March 1, 2022 | Local News
Fr. Stephen Van Lal Than

The Vatican Advanced Technology Telescope (Alice P. Lennon Telescope), inside its dome on Mt. Graham in Arizona. COURTESY OF VATICAN OBSERVATORY

Faith and science: Allied in seeking the truth

A conversation with OCHS ’84 alumnus and Vatican Observatory member Christopher M. Graney


Recently, an astronomer at the Vatican Observatory (V.O.), together with his colleagues, found a new member of the solar system, orbiting beyond the planet Neptune. This “trans-Neptunian object,” or “TNO,” is currently called “2021 XD7.” It was first observed by Fr. Richard Boyle, SJ, on Dec. 3, 2021 using the Vatican Advanced Technology Telescope (VATT) on Mt. Graham in Arizona. In light of this discovery, The Western Kentucky Catholic interviewed Christopher M. Graney, an adjunct scholar with the Vatican Observatory and a 1984 alumnus of Owensboro Catholic High School.

WKC: What was the energy like among the Vatican Observatory team when Fr. Boyle observed 2021 XD7?

Graney: There is a quotation attributed to Isaac Asimov that says, “The most exciting phrase to hear in science, the one that heralds new discoveries, is not ‘Eureka’ but ‘That’s funny…’”  That is how this went. Br. Guy Consolmagno, SJ, (director of the V.O.), sent out a note on Jan. 5 describing it this way:

Fr. Rich Boyle has been at the VATT telescope since before Christmas. During his first week there, he observed nothing but gray cloudy skies; like the pandemic, it felt like the bad weather would never end. And this past weekend a dump of snow blocked the road down the mountain, so he’s been stuck there a few extra days beyond what he planned.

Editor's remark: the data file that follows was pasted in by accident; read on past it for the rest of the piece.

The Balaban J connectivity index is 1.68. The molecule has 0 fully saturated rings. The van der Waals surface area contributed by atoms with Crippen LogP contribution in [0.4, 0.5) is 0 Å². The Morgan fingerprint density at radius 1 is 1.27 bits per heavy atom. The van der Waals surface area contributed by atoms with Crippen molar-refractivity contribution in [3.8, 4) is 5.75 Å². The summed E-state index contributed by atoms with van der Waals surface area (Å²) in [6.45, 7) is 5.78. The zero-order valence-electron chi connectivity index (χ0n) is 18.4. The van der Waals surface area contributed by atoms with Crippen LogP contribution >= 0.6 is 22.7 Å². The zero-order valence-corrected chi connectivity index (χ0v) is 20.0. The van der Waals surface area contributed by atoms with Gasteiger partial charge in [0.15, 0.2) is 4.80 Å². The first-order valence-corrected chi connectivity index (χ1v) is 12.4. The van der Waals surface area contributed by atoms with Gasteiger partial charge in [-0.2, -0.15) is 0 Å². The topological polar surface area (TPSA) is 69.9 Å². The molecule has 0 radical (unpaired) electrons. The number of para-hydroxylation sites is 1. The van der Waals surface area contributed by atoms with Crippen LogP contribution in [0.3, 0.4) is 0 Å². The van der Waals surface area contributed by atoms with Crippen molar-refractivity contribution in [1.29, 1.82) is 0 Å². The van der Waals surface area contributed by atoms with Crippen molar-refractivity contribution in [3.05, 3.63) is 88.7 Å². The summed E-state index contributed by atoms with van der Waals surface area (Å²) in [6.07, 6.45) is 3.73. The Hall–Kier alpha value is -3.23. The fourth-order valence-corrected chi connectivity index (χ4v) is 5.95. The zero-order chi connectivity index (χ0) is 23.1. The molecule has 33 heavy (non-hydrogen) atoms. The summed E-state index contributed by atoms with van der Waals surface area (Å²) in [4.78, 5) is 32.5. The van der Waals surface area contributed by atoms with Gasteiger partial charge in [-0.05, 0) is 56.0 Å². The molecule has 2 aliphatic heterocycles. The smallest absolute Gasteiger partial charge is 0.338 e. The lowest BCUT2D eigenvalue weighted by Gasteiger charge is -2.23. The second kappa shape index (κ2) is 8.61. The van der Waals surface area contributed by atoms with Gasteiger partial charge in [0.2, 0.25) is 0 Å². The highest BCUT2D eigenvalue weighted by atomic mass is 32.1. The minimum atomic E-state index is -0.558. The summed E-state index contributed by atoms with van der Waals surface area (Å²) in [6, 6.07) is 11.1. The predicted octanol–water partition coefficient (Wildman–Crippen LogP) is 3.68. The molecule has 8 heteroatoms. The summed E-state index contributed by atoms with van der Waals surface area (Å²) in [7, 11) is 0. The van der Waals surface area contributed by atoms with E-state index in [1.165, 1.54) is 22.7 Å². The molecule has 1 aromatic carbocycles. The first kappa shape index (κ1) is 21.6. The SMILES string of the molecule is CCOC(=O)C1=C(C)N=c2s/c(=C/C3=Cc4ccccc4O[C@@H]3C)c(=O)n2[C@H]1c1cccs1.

But… on the night of January 3, between the endless gray clouds and the snowstorm, Fr. Boyle had a night of clear and steady skies. And with that moment of clarity he was able to go back and re-observe a most curious object, moving slowly across the sky, that he had seen in a previous observing run [in early December]….

So, Fr. Boyle found something “funny,” but even after that there had to be analysis, etc. before there was any confidence about what had been found. So, there was not a big “eureka” moment of excitement and energy.

Christopher M. Graney is based in Louisville and serves as an adjunct scholar with the Vatican Observatory. COURTESY OF CHRISTOPHER GRANEY

WKC: Is 2021 XD7 the only other known TNO besides Pluto?

Graney: No, there are lots of them. In fact, this is not even the first one discovered by Fr. Boyle at the Vatican Observatory’s telescope on Mt. Graham (in 2012 he and his colleagues discovered another TNO, now called 420356 Praamzius). In a sense, TNOs are part of why Pluto is no longer called a planet — because we see there are lots of other Pluto-like objects out there. Pluto is about 1,500 miles in diameter. Another is Eris, which is similar in size. There are a lot more that are smaller. In his note Br. Guy estimated, based on the distance of TNO 2021 XD7 and the limits of what the VATT can see, that the object is quite a bit smaller than Pluto or Eris, but still at least a couple hundred miles in diameter. If that holds up, then it will be a notable body. Of course, 2021 XD7 could be extra weird: small but highly reflective, so it looks bigger than it is; or large but dark, so it looks smaller than it really is — but “weird” will be cool, too.

WKC: What is 2021 XD7 made out of?

Graney: We do not know yet. That will require analysis of its light, called “spectroscopy”; that will be done as astronomers have time. But 2021 XD7 is probably something like Pluto: a combination of some rocky material and some icy material, including stuff like methane ice, not just water ice.